A new report into artists’ experiences in the UK reveals the gulf between the expectations of artists and publicly-funded galleries. Many venues believe that artists don’t expect fees, while the issue of artists’ pay and costs are not seen as a priority by organisations.
Commissioned by a-n The Artists Information Company and AIR Artists Interaction and Representation from dha communications, the Paying Artists Research aims to identify good and poor practice, and to consider what kind of recommendations might be made for sharing and spreading good practice more widely.
Phase 1 of the research is based on an online survey of over 1,000 artists’ experiences of exhibition practice. The full report follows the publication earlier this year of an Infographic with headline outcomes.
Phase 2 is an overview of the main findings from in-depth interviews with artists and publicly-funded venues, and deepens understanding of the Phase 1 data. This document explores perceptions and issues from both sides of the experience.
Fees and expectations
On the whole, venues report artists not expecting fees, with early career artists not generally asking for fees. One interviewee said: “From my experience, artists usually don’t ask for a fee. They don’t have expectations.”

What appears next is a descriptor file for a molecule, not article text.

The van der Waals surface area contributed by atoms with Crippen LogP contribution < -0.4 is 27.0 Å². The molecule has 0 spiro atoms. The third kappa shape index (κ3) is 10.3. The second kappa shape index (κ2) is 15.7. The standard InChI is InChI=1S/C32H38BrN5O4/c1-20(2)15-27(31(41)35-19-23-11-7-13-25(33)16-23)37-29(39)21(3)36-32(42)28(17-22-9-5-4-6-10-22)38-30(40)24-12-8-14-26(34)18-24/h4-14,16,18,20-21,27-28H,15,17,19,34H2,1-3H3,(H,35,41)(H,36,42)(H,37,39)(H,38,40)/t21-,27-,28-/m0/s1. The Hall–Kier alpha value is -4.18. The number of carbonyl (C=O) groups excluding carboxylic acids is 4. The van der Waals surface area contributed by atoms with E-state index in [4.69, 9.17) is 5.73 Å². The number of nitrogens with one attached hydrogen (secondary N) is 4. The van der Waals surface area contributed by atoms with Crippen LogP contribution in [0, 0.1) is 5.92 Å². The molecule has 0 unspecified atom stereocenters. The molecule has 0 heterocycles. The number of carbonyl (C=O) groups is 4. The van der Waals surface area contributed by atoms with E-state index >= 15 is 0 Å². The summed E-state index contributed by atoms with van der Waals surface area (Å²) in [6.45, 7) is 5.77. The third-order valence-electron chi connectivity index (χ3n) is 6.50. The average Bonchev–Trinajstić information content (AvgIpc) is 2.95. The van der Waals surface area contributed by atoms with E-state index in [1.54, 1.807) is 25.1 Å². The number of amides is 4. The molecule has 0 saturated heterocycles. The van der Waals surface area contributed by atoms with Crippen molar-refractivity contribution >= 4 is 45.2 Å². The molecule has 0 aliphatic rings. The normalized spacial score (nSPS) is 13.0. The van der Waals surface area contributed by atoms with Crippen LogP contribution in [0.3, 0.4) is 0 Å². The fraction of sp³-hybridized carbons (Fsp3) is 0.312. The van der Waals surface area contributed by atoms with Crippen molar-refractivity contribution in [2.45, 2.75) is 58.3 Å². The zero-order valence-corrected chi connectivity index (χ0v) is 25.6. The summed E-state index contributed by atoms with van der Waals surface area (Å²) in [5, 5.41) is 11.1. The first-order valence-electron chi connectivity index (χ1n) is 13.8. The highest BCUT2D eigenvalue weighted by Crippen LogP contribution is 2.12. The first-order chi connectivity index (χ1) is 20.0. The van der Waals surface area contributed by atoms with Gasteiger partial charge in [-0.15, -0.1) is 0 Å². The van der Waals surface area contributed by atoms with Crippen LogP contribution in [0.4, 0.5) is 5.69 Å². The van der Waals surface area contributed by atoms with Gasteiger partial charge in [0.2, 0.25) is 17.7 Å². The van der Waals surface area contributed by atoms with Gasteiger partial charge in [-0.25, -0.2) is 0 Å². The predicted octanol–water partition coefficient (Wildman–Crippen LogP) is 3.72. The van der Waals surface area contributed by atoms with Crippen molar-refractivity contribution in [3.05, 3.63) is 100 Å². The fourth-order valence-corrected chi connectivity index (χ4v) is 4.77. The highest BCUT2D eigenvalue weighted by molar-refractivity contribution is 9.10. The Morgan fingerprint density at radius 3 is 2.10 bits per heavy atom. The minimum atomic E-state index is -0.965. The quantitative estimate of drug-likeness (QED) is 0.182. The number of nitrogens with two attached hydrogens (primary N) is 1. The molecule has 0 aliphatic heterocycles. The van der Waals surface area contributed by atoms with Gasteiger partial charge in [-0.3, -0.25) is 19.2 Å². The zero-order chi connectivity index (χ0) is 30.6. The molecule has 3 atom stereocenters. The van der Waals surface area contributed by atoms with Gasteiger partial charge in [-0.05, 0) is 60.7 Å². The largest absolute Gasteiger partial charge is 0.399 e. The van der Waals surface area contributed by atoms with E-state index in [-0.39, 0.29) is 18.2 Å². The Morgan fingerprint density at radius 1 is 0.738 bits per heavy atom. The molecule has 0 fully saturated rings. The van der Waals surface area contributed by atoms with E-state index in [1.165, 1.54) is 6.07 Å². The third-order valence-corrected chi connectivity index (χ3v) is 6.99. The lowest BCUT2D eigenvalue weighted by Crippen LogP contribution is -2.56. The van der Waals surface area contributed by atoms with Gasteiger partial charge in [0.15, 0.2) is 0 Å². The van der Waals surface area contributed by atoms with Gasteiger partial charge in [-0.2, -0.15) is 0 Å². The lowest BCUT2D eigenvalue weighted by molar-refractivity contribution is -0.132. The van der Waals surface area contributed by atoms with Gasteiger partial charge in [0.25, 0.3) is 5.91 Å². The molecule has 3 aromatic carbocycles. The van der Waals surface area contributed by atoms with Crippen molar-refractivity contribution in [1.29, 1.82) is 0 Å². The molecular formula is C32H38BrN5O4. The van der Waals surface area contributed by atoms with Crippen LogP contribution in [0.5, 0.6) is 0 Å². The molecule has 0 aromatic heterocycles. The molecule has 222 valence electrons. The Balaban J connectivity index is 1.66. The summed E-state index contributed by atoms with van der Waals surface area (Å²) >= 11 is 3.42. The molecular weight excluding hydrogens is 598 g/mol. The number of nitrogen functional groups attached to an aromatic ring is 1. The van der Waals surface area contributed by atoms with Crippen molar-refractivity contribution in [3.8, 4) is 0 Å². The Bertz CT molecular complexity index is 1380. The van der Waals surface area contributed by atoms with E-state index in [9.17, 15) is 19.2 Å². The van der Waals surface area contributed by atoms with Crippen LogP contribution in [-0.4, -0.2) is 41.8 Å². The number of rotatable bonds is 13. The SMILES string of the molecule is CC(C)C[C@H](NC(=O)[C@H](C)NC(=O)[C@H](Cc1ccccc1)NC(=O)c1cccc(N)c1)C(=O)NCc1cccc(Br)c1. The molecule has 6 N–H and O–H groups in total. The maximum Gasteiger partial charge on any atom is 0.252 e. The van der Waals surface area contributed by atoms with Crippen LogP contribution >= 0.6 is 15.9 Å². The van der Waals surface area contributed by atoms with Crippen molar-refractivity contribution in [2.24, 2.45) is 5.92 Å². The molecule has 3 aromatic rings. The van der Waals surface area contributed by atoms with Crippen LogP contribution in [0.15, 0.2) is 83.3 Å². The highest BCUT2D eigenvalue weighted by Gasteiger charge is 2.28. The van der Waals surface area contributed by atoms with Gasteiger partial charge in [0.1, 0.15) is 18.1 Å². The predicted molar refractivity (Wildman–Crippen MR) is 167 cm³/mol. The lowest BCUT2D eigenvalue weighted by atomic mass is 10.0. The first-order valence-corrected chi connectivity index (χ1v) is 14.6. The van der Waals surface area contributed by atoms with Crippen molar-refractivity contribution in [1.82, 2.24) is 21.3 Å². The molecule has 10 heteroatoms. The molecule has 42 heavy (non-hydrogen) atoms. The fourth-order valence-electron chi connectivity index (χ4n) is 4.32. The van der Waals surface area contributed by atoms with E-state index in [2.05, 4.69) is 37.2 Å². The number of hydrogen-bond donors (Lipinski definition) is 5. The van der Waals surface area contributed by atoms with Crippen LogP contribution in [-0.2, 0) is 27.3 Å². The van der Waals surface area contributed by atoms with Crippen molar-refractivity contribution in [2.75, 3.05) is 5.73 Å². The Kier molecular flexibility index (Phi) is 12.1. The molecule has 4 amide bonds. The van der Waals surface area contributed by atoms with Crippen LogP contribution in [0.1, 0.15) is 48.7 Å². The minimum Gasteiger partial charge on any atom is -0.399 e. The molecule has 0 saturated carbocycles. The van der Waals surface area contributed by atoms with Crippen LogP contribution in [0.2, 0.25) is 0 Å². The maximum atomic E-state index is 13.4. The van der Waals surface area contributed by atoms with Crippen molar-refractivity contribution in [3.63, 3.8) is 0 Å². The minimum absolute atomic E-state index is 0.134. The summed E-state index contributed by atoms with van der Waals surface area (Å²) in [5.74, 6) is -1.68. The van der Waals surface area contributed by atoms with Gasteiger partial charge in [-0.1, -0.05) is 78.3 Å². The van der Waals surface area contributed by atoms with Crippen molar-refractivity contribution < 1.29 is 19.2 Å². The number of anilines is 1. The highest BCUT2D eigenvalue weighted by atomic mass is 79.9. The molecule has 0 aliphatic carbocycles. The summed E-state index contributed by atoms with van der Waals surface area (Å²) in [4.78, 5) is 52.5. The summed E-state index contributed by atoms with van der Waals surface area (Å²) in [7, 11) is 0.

Not all artists report positive experiences in relation to expenses and the wider costs to themselves of exhibiting. For galleries, fees for exhibiting are not seen as a priority, with artists’ costs appearing low on the list of budget priorities for exhibitions.
Most curators felt it would be prohibitively expensive to pay exhibition fees to artists in a group show, although one did respond: “I try to give each artist something, even if it’s only 50 quid.”
The next phase
This data gathered in the report provides the platform for the next phase of the campaign – the launch of an advocacy programme, developed through consultation with artists.
Members of the AIR Council have already presented the findings to artists through a series of consultation meetings at Castlefield Gallery in Manchester, Motorcade/Flashparade in Bristol and Bow Arts in East London. AIR Council members have also delivered workshops on the findings at the Art Party Conference, AD:UK conference, Engage conference, plus internationally at the IAA conference in Oslo.
This initial activity has already led to a groundswell of discussion and debate around the payment of artists. This includes Arts Council England Chief Executive Alan Davey directly responding to the data in a live web chat in November. He said: “We are aware of this issue and recognise there are concerns within the sector. We are considering the guidance for NPOs applying for funding in 2015-18.”
As part of this process, a-n Director Susan Jones has also collated key historical documents and evidence that informed a-n’s publication of fees and payments guidance and good practice documents. Her report aims to widen understanding of the history of prior good practice, as well as the thinking and attitudes around payment to artists.
You can read and download pdfs of the full Paying Artists Research here.
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